§ *LORD AMPTHILL
My Lords, I rise to ask His Majesty's Government whether 30 they are yet in a position to make a statement concerning the suggested extension of the representative element and of the limits of discussion in the Legislative Council of the Government of India, to which the Secretary of State referred in his speech of the 20th July,† and for the consideration of which purpose a Committee was appointed by the Viceroy.
I shall only say a very few words in putting this Question to His Majesty's Government, for nothing could be further from my intention than to provoke a discussion which would certainly be premature at the present time, and might possibly be inconvenient. My object is merely to elicit information on a subject which is of the greatest possible interest, not only to those who have had to do with India but also to the public at large, for I think your Lordships will agree with me that the growing popular interest in Indian affairs is a very striking and significant feature of the present day.
My inquiry is made in a sympathetic spirit, for, so far as I understand the objects which the Government of India and the Secretary of State have in view, I am in entire accord with them. It is my firm opinion that the time has come when some decided step should be taken to meet the hopes and aspirations which we ourselves have encouraged among the educated classes of India, to develop by the only possible means—that is to say, by an increased show of confidence—that political capacity which we expect them to show, and to give an earnest of pledges direct and implied which have been made by the British Government. I trust that I shall find myself in agreement with the methods by which it may eventually be proposed to attain those objects. I have only to add that I hope that if His Majesty's Government are not able to reply to my Question at the present time they will at any rate undertake to give the information to Parliament as soon as it is available.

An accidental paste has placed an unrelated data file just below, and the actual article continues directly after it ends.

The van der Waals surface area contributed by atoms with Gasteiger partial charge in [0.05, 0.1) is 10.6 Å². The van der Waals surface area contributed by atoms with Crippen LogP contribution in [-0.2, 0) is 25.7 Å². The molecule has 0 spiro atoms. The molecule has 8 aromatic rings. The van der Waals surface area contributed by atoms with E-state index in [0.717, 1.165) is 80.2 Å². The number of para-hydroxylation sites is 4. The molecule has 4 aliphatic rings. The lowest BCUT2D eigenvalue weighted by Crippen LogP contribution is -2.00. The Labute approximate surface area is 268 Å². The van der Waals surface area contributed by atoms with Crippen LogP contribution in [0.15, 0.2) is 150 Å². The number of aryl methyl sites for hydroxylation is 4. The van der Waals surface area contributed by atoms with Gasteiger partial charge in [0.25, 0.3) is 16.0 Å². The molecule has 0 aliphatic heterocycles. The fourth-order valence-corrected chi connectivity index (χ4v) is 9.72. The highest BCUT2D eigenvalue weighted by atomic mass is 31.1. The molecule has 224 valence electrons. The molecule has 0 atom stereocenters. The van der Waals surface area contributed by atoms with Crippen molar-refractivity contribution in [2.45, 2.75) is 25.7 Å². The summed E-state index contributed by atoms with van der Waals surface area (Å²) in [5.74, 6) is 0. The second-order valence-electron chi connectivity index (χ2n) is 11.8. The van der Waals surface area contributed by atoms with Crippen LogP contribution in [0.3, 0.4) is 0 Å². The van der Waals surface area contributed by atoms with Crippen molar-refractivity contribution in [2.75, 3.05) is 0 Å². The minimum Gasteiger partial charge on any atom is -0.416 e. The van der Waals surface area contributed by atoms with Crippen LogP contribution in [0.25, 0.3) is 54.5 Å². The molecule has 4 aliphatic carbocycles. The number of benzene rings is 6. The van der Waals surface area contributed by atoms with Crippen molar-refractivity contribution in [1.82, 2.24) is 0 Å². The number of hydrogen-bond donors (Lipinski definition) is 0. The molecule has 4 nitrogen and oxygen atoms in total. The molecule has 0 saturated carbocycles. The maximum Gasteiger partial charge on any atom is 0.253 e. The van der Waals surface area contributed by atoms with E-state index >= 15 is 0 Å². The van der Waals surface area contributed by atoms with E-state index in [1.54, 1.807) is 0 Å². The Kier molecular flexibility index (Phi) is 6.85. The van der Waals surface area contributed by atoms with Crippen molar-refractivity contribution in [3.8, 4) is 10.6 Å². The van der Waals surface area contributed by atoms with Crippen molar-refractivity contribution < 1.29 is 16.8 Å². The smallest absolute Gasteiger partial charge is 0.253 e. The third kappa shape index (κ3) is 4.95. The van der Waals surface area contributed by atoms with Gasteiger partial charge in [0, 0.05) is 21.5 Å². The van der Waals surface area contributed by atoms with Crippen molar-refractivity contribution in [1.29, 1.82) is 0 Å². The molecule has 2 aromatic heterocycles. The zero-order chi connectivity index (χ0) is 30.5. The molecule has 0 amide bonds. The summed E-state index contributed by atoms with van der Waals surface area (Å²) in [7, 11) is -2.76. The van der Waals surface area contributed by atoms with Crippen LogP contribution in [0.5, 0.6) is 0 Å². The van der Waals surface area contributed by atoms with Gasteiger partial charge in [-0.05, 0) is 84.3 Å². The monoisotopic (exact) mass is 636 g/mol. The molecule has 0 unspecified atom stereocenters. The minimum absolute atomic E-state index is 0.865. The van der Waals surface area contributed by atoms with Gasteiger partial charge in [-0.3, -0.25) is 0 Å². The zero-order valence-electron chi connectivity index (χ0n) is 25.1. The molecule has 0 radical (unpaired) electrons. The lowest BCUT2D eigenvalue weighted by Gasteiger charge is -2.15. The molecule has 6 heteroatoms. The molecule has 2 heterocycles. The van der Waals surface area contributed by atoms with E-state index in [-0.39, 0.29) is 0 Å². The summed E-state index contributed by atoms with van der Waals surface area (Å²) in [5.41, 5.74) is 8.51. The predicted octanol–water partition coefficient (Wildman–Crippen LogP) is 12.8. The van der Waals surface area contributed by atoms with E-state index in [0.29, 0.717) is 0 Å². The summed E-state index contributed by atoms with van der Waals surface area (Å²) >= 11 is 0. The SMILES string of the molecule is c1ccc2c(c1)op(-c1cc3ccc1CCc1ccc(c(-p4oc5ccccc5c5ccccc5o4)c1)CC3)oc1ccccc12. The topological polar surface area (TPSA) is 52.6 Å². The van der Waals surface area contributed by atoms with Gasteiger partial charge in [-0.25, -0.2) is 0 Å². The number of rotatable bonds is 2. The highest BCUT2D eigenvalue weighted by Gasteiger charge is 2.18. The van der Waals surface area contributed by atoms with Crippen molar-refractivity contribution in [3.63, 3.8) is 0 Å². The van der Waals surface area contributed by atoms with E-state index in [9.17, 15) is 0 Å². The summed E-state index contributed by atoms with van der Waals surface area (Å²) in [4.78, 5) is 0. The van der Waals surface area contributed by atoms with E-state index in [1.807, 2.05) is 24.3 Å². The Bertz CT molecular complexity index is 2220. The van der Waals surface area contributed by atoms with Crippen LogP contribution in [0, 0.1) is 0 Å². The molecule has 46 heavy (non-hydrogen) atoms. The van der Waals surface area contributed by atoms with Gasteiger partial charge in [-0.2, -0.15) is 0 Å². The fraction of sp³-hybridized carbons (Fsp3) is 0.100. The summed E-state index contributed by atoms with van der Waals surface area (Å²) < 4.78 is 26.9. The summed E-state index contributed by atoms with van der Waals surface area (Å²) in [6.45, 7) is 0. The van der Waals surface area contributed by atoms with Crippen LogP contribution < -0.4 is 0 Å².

§ EARL BEAUCHAMP
My Lords, the Answer which I have to give to the noble Lord is in the negative. A Committee was appointed by the Governor-General in August last, and that Committee is still sitting. The Secretary of State,† See (4) Debates, clxi., 588.31 therefore, is not yet in a position to make any statement concerning the proposals which that Committee may make. Those proposals will have to be considered by the Governor-General in Council and by the Secretary of State in Council before any statement can be made.
§ *LORD AMPTHILL
May I ask the noble Earl whether he will give an undertaking that the information will be presented as soon as it is available?
§ [No Answer was returned].